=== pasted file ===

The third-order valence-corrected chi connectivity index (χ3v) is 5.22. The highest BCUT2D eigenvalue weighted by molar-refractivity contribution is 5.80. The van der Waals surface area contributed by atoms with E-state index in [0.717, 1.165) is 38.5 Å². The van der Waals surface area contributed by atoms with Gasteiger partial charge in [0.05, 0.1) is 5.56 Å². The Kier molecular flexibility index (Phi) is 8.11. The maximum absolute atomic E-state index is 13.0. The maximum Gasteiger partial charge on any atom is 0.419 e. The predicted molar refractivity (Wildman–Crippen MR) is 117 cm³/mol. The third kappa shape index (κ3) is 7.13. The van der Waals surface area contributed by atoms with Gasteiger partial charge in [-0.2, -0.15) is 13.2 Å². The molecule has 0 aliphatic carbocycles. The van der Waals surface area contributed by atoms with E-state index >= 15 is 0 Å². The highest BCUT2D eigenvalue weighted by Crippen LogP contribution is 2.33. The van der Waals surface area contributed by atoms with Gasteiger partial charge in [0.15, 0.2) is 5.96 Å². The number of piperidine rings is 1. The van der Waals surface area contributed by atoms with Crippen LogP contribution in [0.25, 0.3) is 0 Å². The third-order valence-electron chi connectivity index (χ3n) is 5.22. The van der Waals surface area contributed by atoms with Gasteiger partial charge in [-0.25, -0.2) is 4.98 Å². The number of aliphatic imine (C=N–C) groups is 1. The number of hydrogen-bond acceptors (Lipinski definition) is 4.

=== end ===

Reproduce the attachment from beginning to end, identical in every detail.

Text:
The third-order valence-corrected chi connectivity index (χ3v) is 5.22. The highest BCUT2D eigenvalue weighted by molar-refractivity contribution is 5.80. The van der Waals surface area contributed by atoms with E-state index in [0.717, 1.165) is 38.5 Å². The van der Waals surface area contributed by atoms with Gasteiger partial charge in [0.05, 0.1) is 5.56 Å². The Kier molecular flexibility index (Phi) is 8.11. The maximum absolute atomic E-state index is 13.0. The maximum Gasteiger partial charge on any atom is 0.419 e. The predicted molar refractivity (Wildman–Crippen MR) is 117 cm³/mol. The third kappa shape index (κ3) is 7.13. The van der Waals surface area contributed by atoms with Gasteiger partial charge in [-0.2, -0.15) is 13.2 Å². The molecule has 0 aliphatic carbocycles. The van der Waals surface area contributed by atoms with E-state index >= 15 is 0 Å². The highest BCUT2D eigenvalue weighted by Crippen LogP contribution is 2.33. The van der Waals surface area contributed by atoms with Gasteiger partial charge in [0.15, 0.2) is 5.96 Å². The number of piperidine rings is 1. The van der Waals surface area contributed by atoms with Crippen LogP contribution in [0.25, 0.3) is 0 Å². The third-order valence-electron chi connectivity index (χ3n) is 5.22. The van der Waals surface area contributed by atoms with Gasteiger partial charge in [-0.25, -0.2) is 4.98 Å². The number of aliphatic imine (C=N–C) groups is 1. The number of hydrogen-bond acceptors (Lipinski definition) is 4.